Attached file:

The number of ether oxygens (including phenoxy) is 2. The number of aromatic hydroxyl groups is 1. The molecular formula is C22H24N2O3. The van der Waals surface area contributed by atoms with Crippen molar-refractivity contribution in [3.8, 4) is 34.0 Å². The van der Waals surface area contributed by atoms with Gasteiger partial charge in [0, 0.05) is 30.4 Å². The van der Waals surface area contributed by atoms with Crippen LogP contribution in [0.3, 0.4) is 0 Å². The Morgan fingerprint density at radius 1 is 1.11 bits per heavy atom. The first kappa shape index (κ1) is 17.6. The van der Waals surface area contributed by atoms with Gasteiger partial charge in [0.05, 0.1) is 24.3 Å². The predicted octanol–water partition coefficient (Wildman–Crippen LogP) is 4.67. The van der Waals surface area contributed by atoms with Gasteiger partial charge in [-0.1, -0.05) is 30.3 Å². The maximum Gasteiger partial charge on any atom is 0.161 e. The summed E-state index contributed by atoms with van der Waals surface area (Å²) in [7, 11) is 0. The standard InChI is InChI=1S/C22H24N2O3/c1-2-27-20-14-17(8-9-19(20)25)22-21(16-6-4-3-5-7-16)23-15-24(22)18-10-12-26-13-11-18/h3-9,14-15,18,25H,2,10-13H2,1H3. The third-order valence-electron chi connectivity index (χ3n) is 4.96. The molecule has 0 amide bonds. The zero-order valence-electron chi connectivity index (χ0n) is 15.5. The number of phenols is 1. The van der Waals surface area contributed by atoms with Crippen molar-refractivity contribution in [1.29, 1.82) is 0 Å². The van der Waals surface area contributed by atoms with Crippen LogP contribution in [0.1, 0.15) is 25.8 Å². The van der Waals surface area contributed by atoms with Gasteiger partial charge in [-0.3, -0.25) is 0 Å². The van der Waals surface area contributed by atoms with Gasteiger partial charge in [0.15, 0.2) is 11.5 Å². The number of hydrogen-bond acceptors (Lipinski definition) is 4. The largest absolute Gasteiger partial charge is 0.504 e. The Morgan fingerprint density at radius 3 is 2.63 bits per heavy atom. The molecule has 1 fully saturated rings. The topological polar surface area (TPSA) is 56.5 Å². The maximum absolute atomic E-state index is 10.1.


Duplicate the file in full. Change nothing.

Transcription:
The number of ether oxygens (including phenoxy) is 2. The number of aromatic hydroxyl groups is 1. The molecular formula is C22H24N2O3. The van der Waals surface area contributed by atoms with Crippen molar-refractivity contribution in [3.8, 4) is 34.0 Å². The van der Waals surface area contributed by atoms with Gasteiger partial charge in [0, 0.05) is 30.4 Å². The van der Waals surface area contributed by atoms with Crippen LogP contribution in [0.3, 0.4) is 0 Å². The Morgan fingerprint density at radius 1 is 1.11 bits per heavy atom. The first kappa shape index (κ1) is 17.6. The van der Waals surface area contributed by atoms with Gasteiger partial charge in [0.05, 0.1) is 24.3 Å². The predicted octanol–water partition coefficient (Wildman–Crippen LogP) is 4.67. The van der Waals surface area contributed by atoms with Gasteiger partial charge in [-0.1, -0.05) is 30.3 Å². The maximum Gasteiger partial charge on any atom is 0.161 e. The summed E-state index contributed by atoms with van der Waals surface area (Å²) in [7, 11) is 0. The standard InChI is InChI=1S/C22H24N2O3/c1-2-27-20-14-17(8-9-19(20)25)22-21(16-6-4-3-5-7-16)23-15-24(22)18-10-12-26-13-11-18/h3-9,14-15,18,25H,2,10-13H2,1H3. The third-order valence-electron chi connectivity index (χ3n) is 4.96. The molecule has 0 amide bonds. The zero-order valence-electron chi connectivity index (χ0n) is 15.5. The number of phenols is 1. The van der Waals surface area contributed by atoms with Crippen molar-refractivity contribution in [1.29, 1.82) is 0 Å². The van der Waals surface area contributed by atoms with Crippen LogP contribution in [0.1, 0.15) is 25.8 Å². The van der Waals surface area contributed by atoms with Gasteiger partial charge in [-0.3, -0.25) is 0 Å². The van der Waals surface area contributed by atoms with Gasteiger partial charge in [0.15, 0.2) is 11.5 Å². The number of hydrogen-bond acceptors (Lipinski definition) is 4. The largest absolute Gasteiger partial charge is 0.504 e. The Morgan fingerprint density at radius 3 is 2.63 bits per heavy atom. The molecule has 1 fully saturated rings. The topological polar surface area (TPSA) is 56.5 Å². The maximum absolute atomic E-state index is 10.1.